This to me, is like the Holy Spirit. It’s not that Jesus is so far in front he has no idea what is going on, but he knew he was going to the Father and so he sent the Holy Spirit to be with us now, doing all these things to help us on the way. This is why it is to our advantage – not because life without Jesus is better, but because without Jesus going to the Father, and the Holy Spirit coming to be with us, we would never get anywhere. THIS, this is how we get to our destination.

But what does this mean for our church today and what about these weird flames on people’s
heads? Well the flames are symbolic throughout Scripture as a place where God meets his people. A place where God’s presence dwells. We’ve seen this before in the burning bush, the temple and the tabernacle. These flames are not just a gimmick, they indicate God’s presence. And in the case of Pentecost, for the first time there are flames resting on individual people. This means that God’s presence now dwells within the people. ‘Resting among them’.
At that moment – God just got a whole lot closer to humanity. Initially God dwelt in the tabernacle, then through Jesus, God dwelt among us, but now, from that moment at Pentecost, God’s presence dwells within us – as individuals and in the collective as the church.
This is pretty significant when we think about what it means to be church. Especially when we
have had so much time away from the physical building. The reason we gather in church is not because this is where God is. There are good reasons why we gather when we can, but rest assured, if we can’t get here, it does not stop us from being in God’s presence. We are the new temple: the place where God dwells.
This means that church is the place where God dwells. And we know that that place is us. So we can still be church if we are not in the building. It also means that we are not automatically the church because we are in the building. It is the Holy Spirit acting through us that makes us the church, not our location, or name on an electoral roll. And when God so clearly and visibly rested upon those first disciples – what did he do? What did the power of the Holy Spirit stir up? Through such beautiful means the HS draws many of the different groups of Jews from every corner of the world as Luke lists, and they become believers. So prophecy begins to be fulfilled and the gospel spreads very quickly. The reason I say the means are beautiful is because the power the HS first gives is communication that leads to connection. And in an unashamed way that people question if the disciples are drunk. I like to imagine they were so animated and charismatic, exercising their sudden gifts of speaking in other languages, and suddenly able to share the good news to other people, that they were wildly gesturing and laughing with joy, that that is why they appeared drunk!

I think we can learn lot from how the HS drew them together – enabling that connection with each other. For the sake of the gospel. The basis for all mission, evangelism and discipleship is real connection with each other. But how often are we speaking other languages and not understanding each other. Speaking at cross purposes. How often in the church are we seeming to be working for different agendas. One wants this, the other wants this, but both passionately. The people, three thousand odd, who were added to the believers number that day, were all visitors to the city (for Pentecost) this means they then travelled back home with the HS and the gospel. They were instantly sent out.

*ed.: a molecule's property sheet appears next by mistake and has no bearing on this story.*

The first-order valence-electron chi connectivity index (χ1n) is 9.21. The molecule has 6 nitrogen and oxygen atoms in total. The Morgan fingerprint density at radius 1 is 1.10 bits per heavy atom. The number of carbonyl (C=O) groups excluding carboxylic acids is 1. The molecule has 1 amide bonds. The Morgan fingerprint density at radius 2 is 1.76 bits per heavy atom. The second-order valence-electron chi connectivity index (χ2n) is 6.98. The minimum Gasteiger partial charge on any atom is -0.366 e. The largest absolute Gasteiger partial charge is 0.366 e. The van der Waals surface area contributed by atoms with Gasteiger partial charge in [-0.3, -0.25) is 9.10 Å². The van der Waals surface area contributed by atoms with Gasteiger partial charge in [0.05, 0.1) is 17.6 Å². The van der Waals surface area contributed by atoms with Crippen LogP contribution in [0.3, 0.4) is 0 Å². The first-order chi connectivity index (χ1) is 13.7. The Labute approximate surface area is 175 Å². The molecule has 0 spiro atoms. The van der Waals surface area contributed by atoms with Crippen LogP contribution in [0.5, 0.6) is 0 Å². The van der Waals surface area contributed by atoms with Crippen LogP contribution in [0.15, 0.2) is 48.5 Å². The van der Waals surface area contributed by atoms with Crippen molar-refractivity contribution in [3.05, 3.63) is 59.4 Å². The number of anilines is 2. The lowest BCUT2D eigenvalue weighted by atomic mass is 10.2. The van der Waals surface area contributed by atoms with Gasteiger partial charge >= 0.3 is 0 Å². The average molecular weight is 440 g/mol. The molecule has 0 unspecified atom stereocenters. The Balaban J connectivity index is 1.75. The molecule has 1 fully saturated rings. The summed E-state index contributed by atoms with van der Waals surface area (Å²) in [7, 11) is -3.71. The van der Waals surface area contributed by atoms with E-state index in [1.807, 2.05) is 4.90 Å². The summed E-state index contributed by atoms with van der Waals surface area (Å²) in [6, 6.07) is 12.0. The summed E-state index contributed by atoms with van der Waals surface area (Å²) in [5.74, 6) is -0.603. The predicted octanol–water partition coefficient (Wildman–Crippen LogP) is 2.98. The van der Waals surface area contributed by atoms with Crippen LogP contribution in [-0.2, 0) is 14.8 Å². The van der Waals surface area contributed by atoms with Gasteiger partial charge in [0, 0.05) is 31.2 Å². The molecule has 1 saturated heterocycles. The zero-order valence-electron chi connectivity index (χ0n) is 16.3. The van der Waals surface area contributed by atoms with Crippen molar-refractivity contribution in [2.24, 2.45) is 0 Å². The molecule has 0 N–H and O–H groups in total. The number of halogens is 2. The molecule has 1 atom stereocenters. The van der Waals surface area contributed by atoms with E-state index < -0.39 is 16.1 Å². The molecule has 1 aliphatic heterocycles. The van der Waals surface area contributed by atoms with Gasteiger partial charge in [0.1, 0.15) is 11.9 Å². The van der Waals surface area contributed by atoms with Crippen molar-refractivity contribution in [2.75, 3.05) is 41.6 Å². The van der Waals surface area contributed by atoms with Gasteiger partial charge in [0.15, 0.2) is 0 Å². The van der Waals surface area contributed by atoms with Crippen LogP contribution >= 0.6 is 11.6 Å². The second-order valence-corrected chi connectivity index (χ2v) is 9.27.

What would it look like if we prayed for the HS afresh today, to rest upon us, what could happen? I wonder who we might be able to communicate with, who would we reach that we couldn’t before. What barriers might be broken? Where might God want to send us, as we go out from this place? I would suggest that the Holy Spirit is doing so much more than we imagine, already in our lives. Without the Holy Spirit, there would be no discipleship, no understanding of Jesus, or Scripture, no fruits of the Spirit, no life within the church – no church at all. And I would also suggest that we are only just scratching the surface of the power of the Holy Spirit at work within our lives. If we weren’t restricted by COVID, there is a chance today that we might have sung ‘Holy Spirit you are welcome here, come flood this place and fill the atmosphere.’ My favourite line is this:

‘I’ve tasted and seen, of the sweetest of loves,
where my heart becomes free, and my shame is undone.’

On my heart this morning for the church is this: the Holy Spirit can undo our shame. I sing and
believe that line with conviction because it has happened in my own life. Shame is a lie, spoken in our minds and through the world, that we are bad. Shame says that you did a bad thing so you are bad. Shame says you aren’t enough. Shame stops you from getting close to people. Shame disqualifies you, shrinks you back and denies your talents. Shame tells you God doesn’t want to know you. All of that is a lie. The Holy Spirit is the Spirit of truth, and whispers over you, again and again until you listen and believe, that you are good, you are not the mistakes you have made. You are enough. You will be accepted by other people, you called, chosen, wanted, loved, by God the almighty. The advantage Jesus spoke of, is about more than just getting us to our destination. God is now closer than ever to humanity. Resting on us. God wants to be that close to us. We don’t need to be afraid about where we should go, or what we should do. Because this is God’s mission. When he sends us somewhere, he doesn’t send us alone. We are not like little children on a rocky path with a broken bike, no map and no clue. We are children who will be carefully taught, and when we are ready, sent out, but never alone, always with super parents close by, directing our paths.

Holy parenting, for God’s holy children.
May I encourage you to listen to the Spirit of truth today, and secure your safety helmet, for the most wonderful adventure of your life.